Just months after adjusting to the news that a schools official with no special education experience would be reviewing the city’s special education offerings, advocates for children with disabilities are now reeling from another shakeup: The news that the official, Garth Harries, is leaving the city.

The announcement today came after a months-long “listening tour” intended to teach Harries about the issues facing teachers and families of children with special needs. On the tour, Harries heard from anxious parents who explained from their point of view the nuances of an extremely complicated system.

“The special education community has invested a lot of time in bringing Garth up to speed,” said Kim Sweet, executive director of Advocates for Children of New York (where I used to work). “I hope all that time will not be lost.”

Harries is scheduled to begin revealing his recommendations next week. Teachers union vice president Carmen Alvarez, who focuses on special education, said she doesn’t think Harries worked in special education long enough to have a lasting impact.

“I don’t think he was here long enough to really see anything happen, and now he’ll be gone,” Alvarez said. “He certainly wasn’t here long enough to say one thing or the other. All he did was listening tours.”

Public Advocate Betsy Gotbaum, who has criticized the Department of Education’s delivery of special education services, said she wasn’t surprised by Harries’s departure. “We’ve come to expect this kind of inconsistency from the DOE,” she said.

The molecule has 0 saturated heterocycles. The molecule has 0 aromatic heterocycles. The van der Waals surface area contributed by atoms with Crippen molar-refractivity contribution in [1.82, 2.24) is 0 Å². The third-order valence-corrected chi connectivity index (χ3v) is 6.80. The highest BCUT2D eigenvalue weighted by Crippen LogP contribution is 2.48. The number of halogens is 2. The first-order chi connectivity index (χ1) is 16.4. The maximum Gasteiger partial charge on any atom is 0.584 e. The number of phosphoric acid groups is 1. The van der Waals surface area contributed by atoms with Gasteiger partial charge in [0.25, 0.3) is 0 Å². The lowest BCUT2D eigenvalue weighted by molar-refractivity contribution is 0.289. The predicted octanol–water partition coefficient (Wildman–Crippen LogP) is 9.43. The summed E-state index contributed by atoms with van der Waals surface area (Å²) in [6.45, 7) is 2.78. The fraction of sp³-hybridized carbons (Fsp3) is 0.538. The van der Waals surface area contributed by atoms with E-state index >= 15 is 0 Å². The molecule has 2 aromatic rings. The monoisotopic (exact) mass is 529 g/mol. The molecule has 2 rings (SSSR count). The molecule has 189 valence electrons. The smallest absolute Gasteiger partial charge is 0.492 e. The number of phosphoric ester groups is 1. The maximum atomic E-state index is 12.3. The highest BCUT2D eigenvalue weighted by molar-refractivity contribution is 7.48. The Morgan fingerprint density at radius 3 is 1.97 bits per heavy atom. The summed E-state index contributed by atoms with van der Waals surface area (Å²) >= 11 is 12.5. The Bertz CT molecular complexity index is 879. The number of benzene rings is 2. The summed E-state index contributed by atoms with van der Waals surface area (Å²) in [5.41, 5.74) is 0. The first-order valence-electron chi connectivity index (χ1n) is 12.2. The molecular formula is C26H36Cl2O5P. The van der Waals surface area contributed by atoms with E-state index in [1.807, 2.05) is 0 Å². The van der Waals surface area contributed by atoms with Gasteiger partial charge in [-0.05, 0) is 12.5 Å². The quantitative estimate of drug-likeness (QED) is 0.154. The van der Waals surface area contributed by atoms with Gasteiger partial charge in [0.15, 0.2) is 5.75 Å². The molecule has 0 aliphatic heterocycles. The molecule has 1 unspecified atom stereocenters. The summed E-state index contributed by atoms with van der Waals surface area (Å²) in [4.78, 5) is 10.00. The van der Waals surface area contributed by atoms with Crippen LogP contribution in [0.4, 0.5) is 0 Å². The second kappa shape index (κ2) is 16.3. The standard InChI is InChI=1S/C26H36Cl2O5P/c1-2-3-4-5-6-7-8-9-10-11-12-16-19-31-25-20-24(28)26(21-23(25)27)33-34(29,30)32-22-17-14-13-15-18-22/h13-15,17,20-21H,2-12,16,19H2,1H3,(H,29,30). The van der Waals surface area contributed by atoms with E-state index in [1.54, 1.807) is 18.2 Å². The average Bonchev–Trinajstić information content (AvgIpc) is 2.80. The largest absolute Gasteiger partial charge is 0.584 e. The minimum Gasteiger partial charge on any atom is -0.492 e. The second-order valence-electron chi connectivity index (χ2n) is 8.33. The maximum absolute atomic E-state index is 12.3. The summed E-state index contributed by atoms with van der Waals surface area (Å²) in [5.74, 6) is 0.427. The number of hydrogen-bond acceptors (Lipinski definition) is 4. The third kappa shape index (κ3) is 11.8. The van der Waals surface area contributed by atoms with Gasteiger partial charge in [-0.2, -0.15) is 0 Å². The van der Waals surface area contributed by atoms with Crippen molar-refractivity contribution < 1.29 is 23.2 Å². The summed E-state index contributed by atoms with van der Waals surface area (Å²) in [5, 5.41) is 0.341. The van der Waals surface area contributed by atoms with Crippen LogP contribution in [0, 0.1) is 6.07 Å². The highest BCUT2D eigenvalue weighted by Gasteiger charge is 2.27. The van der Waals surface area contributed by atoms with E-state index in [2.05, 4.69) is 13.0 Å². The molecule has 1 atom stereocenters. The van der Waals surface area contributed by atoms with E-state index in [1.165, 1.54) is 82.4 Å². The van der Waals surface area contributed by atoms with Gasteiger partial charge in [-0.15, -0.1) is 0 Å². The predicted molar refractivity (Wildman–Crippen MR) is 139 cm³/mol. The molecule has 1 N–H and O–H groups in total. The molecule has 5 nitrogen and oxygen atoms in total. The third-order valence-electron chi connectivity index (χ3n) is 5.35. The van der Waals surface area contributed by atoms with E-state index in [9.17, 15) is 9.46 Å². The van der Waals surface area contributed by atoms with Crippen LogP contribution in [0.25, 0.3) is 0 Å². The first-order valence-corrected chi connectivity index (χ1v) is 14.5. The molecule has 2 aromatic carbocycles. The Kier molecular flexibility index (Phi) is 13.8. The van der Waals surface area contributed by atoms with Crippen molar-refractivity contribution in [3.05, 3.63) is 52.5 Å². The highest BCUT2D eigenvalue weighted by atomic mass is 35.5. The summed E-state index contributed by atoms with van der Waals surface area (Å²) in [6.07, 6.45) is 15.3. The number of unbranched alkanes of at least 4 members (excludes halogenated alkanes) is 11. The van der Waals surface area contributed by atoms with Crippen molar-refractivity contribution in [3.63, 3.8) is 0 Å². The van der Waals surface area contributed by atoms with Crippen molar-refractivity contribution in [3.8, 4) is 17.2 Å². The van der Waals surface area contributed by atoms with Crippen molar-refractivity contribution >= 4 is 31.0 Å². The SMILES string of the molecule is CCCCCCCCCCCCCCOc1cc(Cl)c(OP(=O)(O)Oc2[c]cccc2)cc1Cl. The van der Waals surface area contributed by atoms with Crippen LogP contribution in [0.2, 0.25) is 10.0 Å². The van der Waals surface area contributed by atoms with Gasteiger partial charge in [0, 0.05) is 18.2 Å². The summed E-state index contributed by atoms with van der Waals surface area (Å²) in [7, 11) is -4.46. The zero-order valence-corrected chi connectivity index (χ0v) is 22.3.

Gotbaum added, “I look forward to seeing the results and recommendations of Mr. Harries’ report, but what is more important is that the DOE fill special education positions with individuals who have relevant backgrounds and are committed to staying until the job is done.”

Harries’s departure, coming after those of special education czar Linda Wernikoff and Deputy Chancellor for Teaching and Learning Marcia Lyles, means there is just a single veteran special education administrator remaining. The city has not yet indicated who will head up special education after the end of this month, when Wernikoff leaves. 

That uncertainty, coming after months of waiting for recommendations that could dramatically reshape special education in the city, is the most troubling thing for special education advocates.

“Garth’s departure leaves another hole in the leadership structure for special education at the DOE,” said Sweet. “We’re all anxiously watching to see how this turns out.”

In an interview this morning, Schools Chancellor Joel Klein said that the timeline for a review of special education has not changed; Harries was always expected to release a report with recommendations, and he will still do that. Klein says the only change is that the department will have to implement the recommendations without Harries’ help.